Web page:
Author Biography

Brian Alcorn is a Captain in the United States Marine Corps with a cumulative seventeen months spent deployed in support of national security interests throughout his career. He has deployed with the 11th Marine Expeditionary Unit, the 31st Marine Expeditionary Unit, and with the Special Purpose Marine Air Ground Task Force—Customs and Border Patrol. He received his BA in Anthropology from Beloit College in 2017. Currently he is working on an MA in Intelligence Studies, with a concentration in Intelligence Operations at American Military University.

Dr. Beth Eisenfeld is an adjunct faculty member at American Military University and National American University. She teaches or taught numerous online doctoral, master’s, and bachelor’s classes over the last eleven years. Eisenfeld holds a Doctorate in Strategic Security from the Henley-Putnam School of Strategic Security at National American University. She earned a Master’s degree from the University of Michigan and a Bachelor’s degree from Michigan State University. Dr. Eisenfeld also earned a Certificate in Computer Science from DePaul University, a Graduate Certificate in Intelligence Analysis from American Military University, and a Higher Education Teaching Certificate from Harvard’s Derek Bok Center for Teaching and Learning.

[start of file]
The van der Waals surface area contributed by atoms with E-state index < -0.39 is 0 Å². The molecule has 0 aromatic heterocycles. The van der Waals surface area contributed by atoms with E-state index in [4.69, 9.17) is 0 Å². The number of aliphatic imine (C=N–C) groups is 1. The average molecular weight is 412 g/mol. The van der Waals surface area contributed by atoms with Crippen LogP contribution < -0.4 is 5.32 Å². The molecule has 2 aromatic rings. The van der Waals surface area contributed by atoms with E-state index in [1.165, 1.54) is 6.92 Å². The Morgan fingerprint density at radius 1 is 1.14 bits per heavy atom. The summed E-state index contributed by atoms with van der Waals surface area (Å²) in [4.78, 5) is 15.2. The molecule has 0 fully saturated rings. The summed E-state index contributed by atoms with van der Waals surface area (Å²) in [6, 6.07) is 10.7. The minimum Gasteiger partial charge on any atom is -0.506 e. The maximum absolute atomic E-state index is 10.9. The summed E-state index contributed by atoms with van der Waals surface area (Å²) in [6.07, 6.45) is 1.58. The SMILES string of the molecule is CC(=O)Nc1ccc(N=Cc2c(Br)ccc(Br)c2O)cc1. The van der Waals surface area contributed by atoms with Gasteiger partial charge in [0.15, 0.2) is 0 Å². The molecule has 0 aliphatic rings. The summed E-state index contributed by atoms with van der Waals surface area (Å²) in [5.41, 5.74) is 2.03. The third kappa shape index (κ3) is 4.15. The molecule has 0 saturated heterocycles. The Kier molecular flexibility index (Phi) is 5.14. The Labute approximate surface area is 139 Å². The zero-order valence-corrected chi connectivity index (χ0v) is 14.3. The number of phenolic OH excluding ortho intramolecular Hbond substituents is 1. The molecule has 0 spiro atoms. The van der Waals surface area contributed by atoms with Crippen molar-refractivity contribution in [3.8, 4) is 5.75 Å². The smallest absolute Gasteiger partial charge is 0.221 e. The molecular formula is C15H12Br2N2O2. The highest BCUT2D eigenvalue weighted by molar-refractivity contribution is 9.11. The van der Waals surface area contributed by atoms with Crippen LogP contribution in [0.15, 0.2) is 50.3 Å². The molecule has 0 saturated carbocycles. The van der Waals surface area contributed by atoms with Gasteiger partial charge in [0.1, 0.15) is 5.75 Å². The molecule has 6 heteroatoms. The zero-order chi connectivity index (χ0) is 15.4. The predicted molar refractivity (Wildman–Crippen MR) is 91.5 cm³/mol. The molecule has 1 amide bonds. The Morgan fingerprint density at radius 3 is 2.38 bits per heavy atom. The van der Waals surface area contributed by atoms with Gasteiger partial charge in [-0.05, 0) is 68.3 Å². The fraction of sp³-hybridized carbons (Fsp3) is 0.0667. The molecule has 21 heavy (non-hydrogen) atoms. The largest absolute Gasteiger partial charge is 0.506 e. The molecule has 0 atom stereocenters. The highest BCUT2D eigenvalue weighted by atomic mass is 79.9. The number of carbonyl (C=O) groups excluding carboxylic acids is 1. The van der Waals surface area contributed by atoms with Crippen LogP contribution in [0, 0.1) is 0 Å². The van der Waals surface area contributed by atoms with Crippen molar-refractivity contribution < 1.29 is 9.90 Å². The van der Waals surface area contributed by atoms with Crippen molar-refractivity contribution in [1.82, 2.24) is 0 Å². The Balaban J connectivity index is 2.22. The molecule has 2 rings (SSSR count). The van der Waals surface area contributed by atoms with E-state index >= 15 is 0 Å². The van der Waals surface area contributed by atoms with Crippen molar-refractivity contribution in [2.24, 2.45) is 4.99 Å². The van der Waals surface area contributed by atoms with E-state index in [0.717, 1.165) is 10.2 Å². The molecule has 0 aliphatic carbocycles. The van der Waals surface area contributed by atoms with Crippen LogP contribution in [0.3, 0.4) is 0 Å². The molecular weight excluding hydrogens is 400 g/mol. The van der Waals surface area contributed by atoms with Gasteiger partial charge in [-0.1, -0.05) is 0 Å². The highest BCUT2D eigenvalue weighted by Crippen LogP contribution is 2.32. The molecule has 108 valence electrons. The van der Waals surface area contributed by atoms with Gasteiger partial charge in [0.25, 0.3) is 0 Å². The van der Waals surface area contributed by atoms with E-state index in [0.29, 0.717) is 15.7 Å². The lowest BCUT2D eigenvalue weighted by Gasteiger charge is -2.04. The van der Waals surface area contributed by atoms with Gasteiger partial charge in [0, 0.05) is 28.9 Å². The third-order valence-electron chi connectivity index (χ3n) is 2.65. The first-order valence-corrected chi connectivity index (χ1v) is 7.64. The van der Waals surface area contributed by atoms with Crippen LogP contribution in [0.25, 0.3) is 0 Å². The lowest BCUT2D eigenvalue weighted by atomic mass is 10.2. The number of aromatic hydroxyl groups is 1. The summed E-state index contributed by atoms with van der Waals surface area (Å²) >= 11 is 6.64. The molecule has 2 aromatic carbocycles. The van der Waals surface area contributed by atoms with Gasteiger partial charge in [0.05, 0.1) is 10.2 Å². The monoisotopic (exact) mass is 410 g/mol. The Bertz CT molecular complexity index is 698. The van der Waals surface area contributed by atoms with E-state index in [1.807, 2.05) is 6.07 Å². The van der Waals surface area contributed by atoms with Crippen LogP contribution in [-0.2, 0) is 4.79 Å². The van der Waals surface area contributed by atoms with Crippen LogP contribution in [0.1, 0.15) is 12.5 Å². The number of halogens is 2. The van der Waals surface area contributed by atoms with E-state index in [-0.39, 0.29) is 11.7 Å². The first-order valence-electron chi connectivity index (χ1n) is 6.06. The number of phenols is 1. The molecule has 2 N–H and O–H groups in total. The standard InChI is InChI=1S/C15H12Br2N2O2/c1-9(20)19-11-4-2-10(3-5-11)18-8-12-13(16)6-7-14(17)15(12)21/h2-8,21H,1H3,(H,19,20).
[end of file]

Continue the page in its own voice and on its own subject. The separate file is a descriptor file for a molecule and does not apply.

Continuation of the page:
Subject Area Keywords

Foreign policy, Intelligence analysis, Intelligence collection, Intelligence studies/education, International relations


Intelligence officers often interact in culturally diverse settings different from the settings in which they grew up. Yet, there is a lack of academic research about the integration of culture and the study of intelligence. Researchers have made Cultural Intelligence (CQ) measurable via the Cultural Intelligence Scale (CQS) and successfully applied it in the business world as a predictor of success in multi-cultural environments. This article describes an application of the CQS, using the Observer Report questionnaire to assess the memoirs of three successful intelligence officers to ascertain the degree that CQ applies to the success of officers in United States Intelligence Community (USIC) in multicultural environments. The study results indicated each intelligence officer possessed a high degree of cultural intelligence that assisted in the course of their duties and the CQS is a good assessment tool to measure cultural intelligence.

Keywords: Cultural intelligence, Cultural Intelligence Scale, CQS, Cultural Intelligence Quotient


A sincere thank you to my professor, Dr. Eisenfeld, my parents, and the Marines I have had the honor and privelege to lead throughout the past three years.